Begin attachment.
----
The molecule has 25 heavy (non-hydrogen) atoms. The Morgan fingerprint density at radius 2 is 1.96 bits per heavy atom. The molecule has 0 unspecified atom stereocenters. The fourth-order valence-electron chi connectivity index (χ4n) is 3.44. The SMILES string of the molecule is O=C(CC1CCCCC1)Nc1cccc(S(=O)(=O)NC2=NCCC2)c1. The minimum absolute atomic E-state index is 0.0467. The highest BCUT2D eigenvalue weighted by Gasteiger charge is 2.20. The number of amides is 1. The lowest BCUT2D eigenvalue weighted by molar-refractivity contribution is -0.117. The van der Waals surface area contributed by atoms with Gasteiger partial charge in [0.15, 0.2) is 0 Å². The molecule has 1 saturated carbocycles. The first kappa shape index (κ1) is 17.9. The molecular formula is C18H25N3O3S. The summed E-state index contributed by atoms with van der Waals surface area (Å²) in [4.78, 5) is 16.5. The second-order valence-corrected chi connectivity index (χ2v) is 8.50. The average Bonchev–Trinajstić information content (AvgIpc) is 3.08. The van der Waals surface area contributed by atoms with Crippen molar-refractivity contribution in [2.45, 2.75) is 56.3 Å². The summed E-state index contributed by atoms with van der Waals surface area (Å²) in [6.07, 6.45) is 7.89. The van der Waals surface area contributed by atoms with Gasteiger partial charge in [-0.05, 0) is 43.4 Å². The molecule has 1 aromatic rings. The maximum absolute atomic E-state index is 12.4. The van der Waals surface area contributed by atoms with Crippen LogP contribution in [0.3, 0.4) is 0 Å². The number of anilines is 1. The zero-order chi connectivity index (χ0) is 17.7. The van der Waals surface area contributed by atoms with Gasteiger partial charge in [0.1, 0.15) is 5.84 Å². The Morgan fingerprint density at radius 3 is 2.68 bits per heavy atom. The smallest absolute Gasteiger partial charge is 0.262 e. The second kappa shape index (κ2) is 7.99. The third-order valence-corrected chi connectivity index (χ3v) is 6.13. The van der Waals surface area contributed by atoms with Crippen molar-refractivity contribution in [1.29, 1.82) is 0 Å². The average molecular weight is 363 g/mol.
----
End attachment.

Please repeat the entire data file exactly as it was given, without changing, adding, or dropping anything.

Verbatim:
The molecule has 25 heavy (non-hydrogen) atoms. The Morgan fingerprint density at radius 2 is 1.96 bits per heavy atom. The molecule has 0 unspecified atom stereocenters. The fourth-order valence-electron chi connectivity index (χ4n) is 3.44. The SMILES string of the molecule is O=C(CC1CCCCC1)Nc1cccc(S(=O)(=O)NC2=NCCC2)c1. The minimum absolute atomic E-state index is 0.0467. The highest BCUT2D eigenvalue weighted by Gasteiger charge is 2.20. The number of amides is 1. The lowest BCUT2D eigenvalue weighted by molar-refractivity contribution is -0.117. The van der Waals surface area contributed by atoms with Gasteiger partial charge in [0.15, 0.2) is 0 Å². The molecule has 1 saturated carbocycles. The first kappa shape index (κ1) is 17.9. The molecular formula is C18H25N3O3S. The summed E-state index contributed by atoms with van der Waals surface area (Å²) in [4.78, 5) is 16.5. The second-order valence-corrected chi connectivity index (χ2v) is 8.50. The average Bonchev–Trinajstić information content (AvgIpc) is 3.08. The van der Waals surface area contributed by atoms with Crippen molar-refractivity contribution in [2.45, 2.75) is 56.3 Å². The summed E-state index contributed by atoms with van der Waals surface area (Å²) in [6.07, 6.45) is 7.89. The van der Waals surface area contributed by atoms with Gasteiger partial charge in [-0.05, 0) is 43.4 Å². The molecule has 1 aromatic rings. The maximum absolute atomic E-state index is 12.4. The van der Waals surface area contributed by atoms with Crippen LogP contribution in [0.3, 0.4) is 0 Å². The number of anilines is 1. The zero-order chi connectivity index (χ0) is 17.7. The van der Waals surface area contributed by atoms with Gasteiger partial charge in [0.1, 0.15) is 5.84 Å². The Morgan fingerprint density at radius 3 is 2.68 bits per heavy atom. The smallest absolute Gasteiger partial charge is 0.262 e. The second kappa shape index (κ2) is 7.99. The third-order valence-corrected chi connectivity index (χ3v) is 6.13. The van der Waals surface area contributed by atoms with Crippen molar-refractivity contribution in [1.29, 1.82) is 0 Å². The average molecular weight is 363 g/mol.